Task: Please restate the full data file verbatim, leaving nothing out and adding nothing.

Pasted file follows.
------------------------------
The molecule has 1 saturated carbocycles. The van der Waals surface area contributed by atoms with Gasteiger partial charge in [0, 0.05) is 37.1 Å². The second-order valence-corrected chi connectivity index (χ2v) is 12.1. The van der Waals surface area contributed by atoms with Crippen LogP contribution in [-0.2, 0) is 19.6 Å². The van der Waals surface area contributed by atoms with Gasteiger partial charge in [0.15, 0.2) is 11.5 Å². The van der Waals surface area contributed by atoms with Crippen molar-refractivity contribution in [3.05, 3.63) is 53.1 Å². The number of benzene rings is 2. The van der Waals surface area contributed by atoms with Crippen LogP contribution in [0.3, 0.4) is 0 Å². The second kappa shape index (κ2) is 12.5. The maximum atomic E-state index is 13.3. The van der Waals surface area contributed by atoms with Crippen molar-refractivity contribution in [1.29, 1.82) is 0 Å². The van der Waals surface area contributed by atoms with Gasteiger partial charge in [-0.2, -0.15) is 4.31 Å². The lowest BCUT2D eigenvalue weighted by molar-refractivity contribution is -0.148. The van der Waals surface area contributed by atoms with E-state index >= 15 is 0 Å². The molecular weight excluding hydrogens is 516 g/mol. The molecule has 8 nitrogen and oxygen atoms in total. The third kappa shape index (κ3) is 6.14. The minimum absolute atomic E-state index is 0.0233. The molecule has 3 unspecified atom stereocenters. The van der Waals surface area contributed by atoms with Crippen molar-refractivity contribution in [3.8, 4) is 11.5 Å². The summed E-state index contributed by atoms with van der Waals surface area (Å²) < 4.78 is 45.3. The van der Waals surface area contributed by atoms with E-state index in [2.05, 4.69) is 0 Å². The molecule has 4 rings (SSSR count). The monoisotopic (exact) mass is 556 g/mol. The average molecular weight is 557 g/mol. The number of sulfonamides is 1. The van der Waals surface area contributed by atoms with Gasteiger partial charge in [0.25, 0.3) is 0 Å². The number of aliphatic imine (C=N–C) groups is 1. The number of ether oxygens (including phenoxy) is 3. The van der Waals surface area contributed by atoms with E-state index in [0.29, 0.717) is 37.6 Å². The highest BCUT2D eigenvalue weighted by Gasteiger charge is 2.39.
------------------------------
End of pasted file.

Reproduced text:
The molecule has 1 saturated carbocycles. The van der Waals surface area contributed by atoms with Gasteiger partial charge in [0, 0.05) is 37.1 Å². The second-order valence-corrected chi connectivity index (χ2v) is 12.1. The van der Waals surface area contributed by atoms with Crippen LogP contribution in [-0.2, 0) is 19.6 Å². The van der Waals surface area contributed by atoms with Gasteiger partial charge in [0.15, 0.2) is 11.5 Å². The van der Waals surface area contributed by atoms with Crippen molar-refractivity contribution in [3.05, 3.63) is 53.1 Å². The number of benzene rings is 2. The van der Waals surface area contributed by atoms with Crippen LogP contribution in [0.3, 0.4) is 0 Å². The second kappa shape index (κ2) is 12.5. The maximum atomic E-state index is 13.3. The van der Waals surface area contributed by atoms with Crippen molar-refractivity contribution in [1.29, 1.82) is 0 Å². The van der Waals surface area contributed by atoms with Gasteiger partial charge in [-0.2, -0.15) is 4.31 Å². The lowest BCUT2D eigenvalue weighted by molar-refractivity contribution is -0.148. The van der Waals surface area contributed by atoms with E-state index >= 15 is 0 Å². The molecular weight excluding hydrogens is 516 g/mol. The molecule has 8 nitrogen and oxygen atoms in total. The third kappa shape index (κ3) is 6.14. The minimum absolute atomic E-state index is 0.0233. The molecule has 3 unspecified atom stereocenters. The van der Waals surface area contributed by atoms with Crippen molar-refractivity contribution in [3.8, 4) is 11.5 Å². The summed E-state index contributed by atoms with van der Waals surface area (Å²) < 4.78 is 45.3. The van der Waals surface area contributed by atoms with E-state index in [2.05, 4.69) is 0 Å². The molecule has 4 rings (SSSR count). The monoisotopic (exact) mass is 556 g/mol. The average molecular weight is 557 g/mol. The number of sulfonamides is 1. The van der Waals surface area contributed by atoms with Gasteiger partial charge in [0.25, 0.3) is 0 Å². The number of aliphatic imine (C=N–C) groups is 1. The number of ether oxygens (including phenoxy) is 3. The van der Waals surface area contributed by atoms with E-state index in [0.29, 0.717) is 37.6 Å². The highest BCUT2D eigenvalue weighted by Gasteiger charge is 2.39.